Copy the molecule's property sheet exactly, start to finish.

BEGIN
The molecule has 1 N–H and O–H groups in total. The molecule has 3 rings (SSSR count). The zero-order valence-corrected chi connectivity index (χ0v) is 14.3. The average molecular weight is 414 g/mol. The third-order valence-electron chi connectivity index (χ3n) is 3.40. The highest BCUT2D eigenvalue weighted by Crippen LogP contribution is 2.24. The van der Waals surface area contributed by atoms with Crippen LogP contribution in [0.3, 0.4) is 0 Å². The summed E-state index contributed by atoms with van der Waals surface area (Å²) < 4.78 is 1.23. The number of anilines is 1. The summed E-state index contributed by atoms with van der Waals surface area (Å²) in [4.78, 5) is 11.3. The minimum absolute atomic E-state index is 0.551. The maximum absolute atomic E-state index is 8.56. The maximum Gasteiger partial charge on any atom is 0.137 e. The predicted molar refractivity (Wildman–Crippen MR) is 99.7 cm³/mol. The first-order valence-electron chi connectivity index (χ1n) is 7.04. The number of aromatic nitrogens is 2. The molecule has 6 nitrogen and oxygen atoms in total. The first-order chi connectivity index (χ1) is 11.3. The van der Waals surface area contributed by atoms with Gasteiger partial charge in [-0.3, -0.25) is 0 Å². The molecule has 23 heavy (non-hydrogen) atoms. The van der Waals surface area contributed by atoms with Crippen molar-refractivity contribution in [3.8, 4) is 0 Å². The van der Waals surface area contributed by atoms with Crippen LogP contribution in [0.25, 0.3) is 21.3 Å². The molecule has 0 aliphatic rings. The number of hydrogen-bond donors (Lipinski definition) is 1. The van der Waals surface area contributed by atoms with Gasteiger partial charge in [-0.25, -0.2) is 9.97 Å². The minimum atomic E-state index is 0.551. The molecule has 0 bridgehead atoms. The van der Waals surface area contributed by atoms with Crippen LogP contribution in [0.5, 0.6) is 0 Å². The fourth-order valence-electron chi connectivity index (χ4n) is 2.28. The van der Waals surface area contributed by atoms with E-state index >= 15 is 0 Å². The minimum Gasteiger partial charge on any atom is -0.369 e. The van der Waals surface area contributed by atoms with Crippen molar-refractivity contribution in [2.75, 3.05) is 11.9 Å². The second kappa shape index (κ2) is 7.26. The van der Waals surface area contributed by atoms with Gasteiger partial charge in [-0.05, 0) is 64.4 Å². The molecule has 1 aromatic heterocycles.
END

The molecule has 1 N–H and O–H groups in total. The molecule has 3 rings (SSSR count). The zero-order valence-corrected chi connectivity index (χ0v) is 14.3. The average molecular weight is 414 g/mol. The third-order valence-electron chi connectivity index (χ3n) is 3.40. The highest BCUT2D eigenvalue weighted by Crippen LogP contribution is 2.24. The van der Waals surface area contributed by atoms with Crippen LogP contribution in [0.3, 0.4) is 0 Å². The summed E-state index contributed by atoms with van der Waals surface area (Å²) < 4.78 is 1.23. The number of anilines is 1. The summed E-state index contributed by atoms with van der Waals surface area (Å²) in [4.78, 5) is 11.3. The minimum absolute atomic E-state index is 0.551. The maximum absolute atomic E-state index is 8.56. The maximum Gasteiger partial charge on any atom is 0.137 e. The predicted molar refractivity (Wildman–Crippen MR) is 99.7 cm³/mol. The first-order valence-electron chi connectivity index (χ1n) is 7.04. The number of aromatic nitrogens is 2. The molecule has 6 nitrogen and oxygen atoms in total. The first-order chi connectivity index (χ1) is 11.3. The van der Waals surface area contributed by atoms with Gasteiger partial charge in [-0.3, -0.25) is 0 Å². The molecule has 23 heavy (non-hydrogen) atoms. The van der Waals surface area contributed by atoms with Crippen molar-refractivity contribution in [3.8, 4) is 0 Å². The van der Waals surface area contributed by atoms with Crippen LogP contribution in [0.25, 0.3) is 21.3 Å². The molecule has 0 aliphatic rings. The number of hydrogen-bond donors (Lipinski definition) is 1. The van der Waals surface area contributed by atoms with Gasteiger partial charge in [-0.25, -0.2) is 9.97 Å². The minimum atomic E-state index is 0.551. The molecule has 0 bridgehead atoms. The van der Waals surface area contributed by atoms with Crippen LogP contribution in [0.5, 0.6) is 0 Å². The fourth-order valence-electron chi connectivity index (χ4n) is 2.28. The van der Waals surface area contributed by atoms with E-state index >= 15 is 0 Å². The minimum Gasteiger partial charge on any atom is -0.369 e. The van der Waals surface area contributed by atoms with Crippen molar-refractivity contribution in [2.75, 3.05) is 11.9 Å². The second kappa shape index (κ2) is 7.26. The van der Waals surface area contributed by atoms with Gasteiger partial charge in [-0.05, 0) is 64.4 Å². The molecule has 1 aromatic heterocycles.